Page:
“Using the city as canvas, the City of Hobart is making high-quality urban art a celebrated part of the city’s landscape.”
I was fortunate to see the artist at work, on this mural 🙂
Trafalgar Square was opened in central London in 1844 as a grand public area. Nelson’s Column is the centrepiece, with fountains, lions and a plinth in each corner.
The Fourth Plinth remained empty for over 150 years. This century, it has been temporary home to a variety of sculptures, statues, art pieces. Here are some of my favourites.
The London Eye is one of the most popular tourist attractions in the UK. It was constructed for the millennium and at the time was the world’s largest Ferris Wheel.
We’ve been on the Eye several times and enjoyed a repeat visit last month. It provides great views across the city and a birds eye view down into some of the buildings.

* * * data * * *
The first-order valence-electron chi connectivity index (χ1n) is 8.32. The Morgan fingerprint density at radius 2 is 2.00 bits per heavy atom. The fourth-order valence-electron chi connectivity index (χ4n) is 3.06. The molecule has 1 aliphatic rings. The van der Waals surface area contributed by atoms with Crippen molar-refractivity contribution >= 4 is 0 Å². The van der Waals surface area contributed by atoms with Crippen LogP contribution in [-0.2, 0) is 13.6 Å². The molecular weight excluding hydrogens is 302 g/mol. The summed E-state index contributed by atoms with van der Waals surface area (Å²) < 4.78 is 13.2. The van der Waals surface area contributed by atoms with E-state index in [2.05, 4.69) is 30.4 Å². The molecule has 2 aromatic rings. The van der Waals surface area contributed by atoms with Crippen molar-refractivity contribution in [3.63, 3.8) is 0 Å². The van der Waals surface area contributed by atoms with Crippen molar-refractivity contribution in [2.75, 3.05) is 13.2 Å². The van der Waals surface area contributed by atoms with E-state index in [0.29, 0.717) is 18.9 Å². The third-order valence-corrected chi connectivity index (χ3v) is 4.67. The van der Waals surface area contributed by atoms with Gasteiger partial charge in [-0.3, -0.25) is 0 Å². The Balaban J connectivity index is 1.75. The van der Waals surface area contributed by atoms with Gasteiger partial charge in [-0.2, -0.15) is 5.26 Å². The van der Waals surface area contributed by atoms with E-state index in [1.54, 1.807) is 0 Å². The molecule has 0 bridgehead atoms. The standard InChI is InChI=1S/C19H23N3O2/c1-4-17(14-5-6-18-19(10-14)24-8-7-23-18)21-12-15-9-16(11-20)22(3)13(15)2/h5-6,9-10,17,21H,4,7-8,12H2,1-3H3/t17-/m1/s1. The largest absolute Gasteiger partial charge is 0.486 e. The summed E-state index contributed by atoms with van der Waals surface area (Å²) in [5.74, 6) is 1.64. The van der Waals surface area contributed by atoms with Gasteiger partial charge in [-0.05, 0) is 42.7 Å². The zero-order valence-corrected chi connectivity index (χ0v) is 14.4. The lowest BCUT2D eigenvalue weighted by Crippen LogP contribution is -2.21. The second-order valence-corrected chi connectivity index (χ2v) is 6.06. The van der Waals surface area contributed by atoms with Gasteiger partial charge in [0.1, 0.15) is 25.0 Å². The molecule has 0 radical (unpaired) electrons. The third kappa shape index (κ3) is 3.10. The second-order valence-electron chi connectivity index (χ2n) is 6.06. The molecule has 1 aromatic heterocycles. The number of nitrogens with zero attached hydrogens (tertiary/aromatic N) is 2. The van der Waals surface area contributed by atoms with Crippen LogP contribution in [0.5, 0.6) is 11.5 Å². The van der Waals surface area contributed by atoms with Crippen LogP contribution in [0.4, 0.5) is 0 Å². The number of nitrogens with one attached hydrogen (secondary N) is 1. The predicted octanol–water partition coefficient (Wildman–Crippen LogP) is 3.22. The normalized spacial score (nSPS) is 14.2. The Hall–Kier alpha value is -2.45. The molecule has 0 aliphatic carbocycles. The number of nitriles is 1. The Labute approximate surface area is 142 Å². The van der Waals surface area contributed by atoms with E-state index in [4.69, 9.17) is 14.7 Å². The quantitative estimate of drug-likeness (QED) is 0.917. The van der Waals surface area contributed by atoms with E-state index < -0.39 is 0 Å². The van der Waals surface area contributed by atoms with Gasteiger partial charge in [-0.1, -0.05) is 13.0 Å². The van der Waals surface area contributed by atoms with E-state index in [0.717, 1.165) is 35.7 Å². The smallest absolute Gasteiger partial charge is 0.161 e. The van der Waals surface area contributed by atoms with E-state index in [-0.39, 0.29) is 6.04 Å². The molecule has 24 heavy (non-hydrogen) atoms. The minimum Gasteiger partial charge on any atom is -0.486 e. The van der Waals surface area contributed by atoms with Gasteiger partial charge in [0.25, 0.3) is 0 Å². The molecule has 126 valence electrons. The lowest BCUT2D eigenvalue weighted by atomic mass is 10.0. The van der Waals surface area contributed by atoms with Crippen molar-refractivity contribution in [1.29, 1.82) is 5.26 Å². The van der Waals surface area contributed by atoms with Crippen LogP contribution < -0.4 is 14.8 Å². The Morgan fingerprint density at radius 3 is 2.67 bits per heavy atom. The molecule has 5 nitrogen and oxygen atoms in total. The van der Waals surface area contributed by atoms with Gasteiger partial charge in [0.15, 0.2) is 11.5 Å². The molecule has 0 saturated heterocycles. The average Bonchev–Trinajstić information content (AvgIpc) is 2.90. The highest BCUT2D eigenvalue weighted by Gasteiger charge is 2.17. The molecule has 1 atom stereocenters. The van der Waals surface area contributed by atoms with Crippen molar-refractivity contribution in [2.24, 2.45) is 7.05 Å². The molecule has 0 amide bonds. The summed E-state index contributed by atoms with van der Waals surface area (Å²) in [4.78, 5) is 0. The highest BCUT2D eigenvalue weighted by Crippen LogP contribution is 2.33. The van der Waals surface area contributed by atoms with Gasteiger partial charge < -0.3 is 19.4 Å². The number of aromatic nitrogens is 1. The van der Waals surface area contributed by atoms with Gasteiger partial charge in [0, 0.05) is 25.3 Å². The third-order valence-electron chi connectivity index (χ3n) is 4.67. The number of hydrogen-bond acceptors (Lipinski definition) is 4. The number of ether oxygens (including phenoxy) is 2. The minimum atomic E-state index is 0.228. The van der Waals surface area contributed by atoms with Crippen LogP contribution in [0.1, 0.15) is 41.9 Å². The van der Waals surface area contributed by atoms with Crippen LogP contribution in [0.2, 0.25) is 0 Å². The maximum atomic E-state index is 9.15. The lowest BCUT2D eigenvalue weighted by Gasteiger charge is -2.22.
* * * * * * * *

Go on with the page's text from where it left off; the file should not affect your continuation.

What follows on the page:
It has been a public holiday today in the south of Tasmania, so we visited the Australian Wooden Boat Festival again for its final day.
The festival has been a great success, celebrating local food and drinks, local wood crafts as well as the boats. There has been entertainment each day, a variety of musicians dotted around the waterfront and on Parliament House lawns. Also this delightful little Dutch music boat, with a mini organ and trumpet.
Kids have been building their own wooden boats during the four day festival. Today was the moment of truth as the boats were put in the water for the “Quick n Dirty” Challenge. Two laps of a small course, the first with sails, the second with just oars, attracted a large crowd. The boats were original and artistic, the last boat to sink was the winner!
We had a visitor inside our office this morning. At first I only saw the head and tail. When I could see he had legs I was ok and took him outside with the advice not to hold him by the tail, as the tail will fall off and he’d run off. Really?
Colleagues then spent the rest of the day telling me about snake encounters, mice plagues and other joys of living in rural Tasmania.